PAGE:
Why Mississippi's Special Election Makes the Case for Ranked-Choice Voting
On May 12, voters in the first congressional district of Mississippi went to the polls to vote for a new member of Congress in the wake of the unfortunate death of U.S. Rep. Alan Nunnelee. Grounded in the U.S. Constitution, no person has ever served in the U.S. House without being elected, so Mississippi needed to fill the seat with a vacancy election.
Mississippi has an admirable law governing special elections in its inclusiveness, but it would be all the better if combined with ranked-choice voting.
Under Mississippi law, special elections for Congress are held without primaries. As in Louisiana's elections for Congress and state offices, all candidates instead go straight to the general election ballot -- meaning every voter gets to consider every candidate. If any candidate secures more than half of the votes, we have an immediate winner. If not, all but the top two candidates are eliminated, and there is a runoff.
Courtesy of Ballotpedia.
This fractured field on May 12 certainly deserved a runoff election, which will be held on June 2. The runoff can be so close to the general election because Mississippi allows its overseas voters to cast a ranked-choice, "instant runoff" ballot before the first round, with each overseas ballot counting in the runoff for whichever finalist is ranked higher on the ballot. [See Drew Spencer's explanation of this sensible practice that was done in five states for congressional elections in 2014.]
But here's the problem with the current way Mississippi structures its system -- one that is endemic to any such "top-two system":
The first congressional district is heavily Republican -- one with a partisanship index of 64.4% Republican, according to our Monopoly Politics report. With such lopsided partisan balances, as is true of most congressional districts (due primarily to natural "sorting" that has gone on among voters in recent decades), the district is a slam dunk win for any Republican facing a Democrat.
Indeed, in the May 12 election, the only Democrat in the contest, Walter Zinn, won just 17% of the vote. But with 11 Republicans also seeking the seat, Zinn's 17% was good enough for first place, and in a plurality, British-style "first past the post" election, it would have given him the victory.
With a majority runoff requirement, however, Zinn will now face the top Republican, Trent Kelly, who won 16% of the vote. Kelly is widely predicted to win easily and then keep this safe seat in the future.
The results show one of the key flaws with such system that don't use ranked-choice voting. Among all voters who participated in the special election, 83% voted for a Republican. Mr. Kelly won just 20.4% among those Republican voters, with 14,239 votes. Those right behind him included Mike Taget, with 11,115 votes (13%), and Greg Pirkel, with 7,094 votes (8%).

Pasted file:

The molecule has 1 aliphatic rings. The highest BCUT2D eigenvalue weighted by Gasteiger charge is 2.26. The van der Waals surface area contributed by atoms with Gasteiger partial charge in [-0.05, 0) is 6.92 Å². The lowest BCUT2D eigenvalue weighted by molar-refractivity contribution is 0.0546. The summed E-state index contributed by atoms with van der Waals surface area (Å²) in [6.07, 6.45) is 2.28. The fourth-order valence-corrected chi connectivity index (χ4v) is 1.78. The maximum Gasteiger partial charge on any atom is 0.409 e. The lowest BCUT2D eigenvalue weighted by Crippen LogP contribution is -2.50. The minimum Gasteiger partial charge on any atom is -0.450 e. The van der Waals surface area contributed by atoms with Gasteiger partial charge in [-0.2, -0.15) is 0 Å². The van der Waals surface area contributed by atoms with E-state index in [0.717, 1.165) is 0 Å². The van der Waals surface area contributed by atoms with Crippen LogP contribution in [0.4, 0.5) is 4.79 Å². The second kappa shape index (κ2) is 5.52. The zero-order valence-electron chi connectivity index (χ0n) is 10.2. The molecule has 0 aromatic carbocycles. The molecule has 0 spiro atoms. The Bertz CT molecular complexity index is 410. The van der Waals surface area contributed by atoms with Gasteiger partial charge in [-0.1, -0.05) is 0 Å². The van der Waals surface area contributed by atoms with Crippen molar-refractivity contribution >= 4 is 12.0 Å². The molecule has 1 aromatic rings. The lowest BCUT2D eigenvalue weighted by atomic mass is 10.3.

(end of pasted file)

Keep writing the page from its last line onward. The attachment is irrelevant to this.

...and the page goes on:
This result is far from atypical with top-two runoff results. That is, it's extremely common for a candidate of the second biggest party in a district to advance to the top-two runoff. Washington state has had 56 top-two elections for congressional and statewide partisan elections, and all but two involved a Republican facing a Democrat, and only one had two candidates of the same party in the runoff.
When that happens, the underlying partisanship kicks in, and most of these contests are boring, predictable affairs -- meaning that all the real action was determining which candidate associated with the majority party advanced to the runoff.In California and Washington, that truly decisive election has the added problem of occurring with a highly unrepresentative electorate -- one that is significantly older, whiter, wealthier, and more partisan than the general election electorate that then simply rubberstamps the preordained outcome determined by what has happened in the primary.
Imagine if Mississippi had taken its insight into the value of ranked-choice voting for overseas ballots and extended it to all voters. They could have chosen a winner in a single round, with the winner potentially being Kelly, but also possibly another Republican if that candidate had proven better at reaching out to backers of other candidates as they were eliminated during the count (a "bottom's up" method where the last-place candidate is defeated, and that person's votes are then added to the totals of the candidate listed next on each ballot).
Alternatively, Mississippi still could have had a runoff, but advanced four candidates -- in this case, Democrat Zinn and Republicans Kelly, Tagert and Perkel. Those four candidates would all have had a chance to make their case to the voters a second time, and the ultimate winner in this safe seat would have been the one who truly proved themselves worthy and able to win the support of more voters.
I made the case for a "top four," ranked-choice voting system at our Democracy Slam last month, and was pleased to see such a good response to it from judges and the audience.
Special elections for Congress happen relatively frequently. Mississippi gets key elements right. Here's hoping it keeps improving through adoption of ranked choice voting.
Editor's note: This article, written by Rob Richie, originally published on FairVote's website on May 15, 2015, and has been edited for publication on IVN. To learn more about FairVote, visit the organization's website or follow them on Facebook or Twitter.